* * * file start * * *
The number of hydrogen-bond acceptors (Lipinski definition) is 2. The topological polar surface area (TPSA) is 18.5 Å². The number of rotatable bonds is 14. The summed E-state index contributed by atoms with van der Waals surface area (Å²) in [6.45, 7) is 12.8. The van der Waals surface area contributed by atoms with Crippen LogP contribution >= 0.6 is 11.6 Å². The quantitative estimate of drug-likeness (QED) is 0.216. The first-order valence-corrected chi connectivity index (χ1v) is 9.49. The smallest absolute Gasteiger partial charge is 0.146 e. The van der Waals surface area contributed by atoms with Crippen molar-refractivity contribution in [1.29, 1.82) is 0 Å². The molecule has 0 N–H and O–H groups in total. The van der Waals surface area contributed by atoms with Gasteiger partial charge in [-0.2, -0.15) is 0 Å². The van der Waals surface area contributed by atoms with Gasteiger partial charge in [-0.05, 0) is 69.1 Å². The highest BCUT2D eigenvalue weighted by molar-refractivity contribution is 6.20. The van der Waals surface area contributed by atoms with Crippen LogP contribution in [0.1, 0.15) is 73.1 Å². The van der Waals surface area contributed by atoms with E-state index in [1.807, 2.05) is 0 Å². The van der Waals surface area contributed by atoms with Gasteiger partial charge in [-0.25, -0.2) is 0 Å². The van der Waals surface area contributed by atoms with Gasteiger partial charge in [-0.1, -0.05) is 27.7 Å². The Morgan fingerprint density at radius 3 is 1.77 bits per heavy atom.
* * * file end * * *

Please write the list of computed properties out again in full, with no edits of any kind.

The number of hydrogen-bond acceptors (Lipinski definition) is 2. The topological polar surface area (TPSA) is 18.5 Å². The number of rotatable bonds is 14. The summed E-state index contributed by atoms with van der Waals surface area (Å²) in [6.45, 7) is 12.8. The van der Waals surface area contributed by atoms with Crippen LogP contribution >= 0.6 is 11.6 Å². The quantitative estimate of drug-likeness (QED) is 0.216. The first-order valence-corrected chi connectivity index (χ1v) is 9.49. The smallest absolute Gasteiger partial charge is 0.146 e. The van der Waals surface area contributed by atoms with Crippen molar-refractivity contribution in [1.29, 1.82) is 0 Å². The molecule has 0 N–H and O–H groups in total. The van der Waals surface area contributed by atoms with Gasteiger partial charge in [-0.2, -0.15) is 0 Å². The van der Waals surface area contributed by atoms with Gasteiger partial charge in [-0.05, 0) is 69.1 Å². The highest BCUT2D eigenvalue weighted by molar-refractivity contribution is 6.20. The van der Waals surface area contributed by atoms with Crippen LogP contribution in [0.1, 0.15) is 73.1 Å². The van der Waals surface area contributed by atoms with E-state index in [1.807, 2.05) is 0 Å². The van der Waals surface area contributed by atoms with Gasteiger partial charge in [-0.25, -0.2) is 0 Å². The van der Waals surface area contributed by atoms with Gasteiger partial charge in [-0.1, -0.05) is 27.7 Å². The Morgan fingerprint density at radius 3 is 1.77 bits per heavy atom.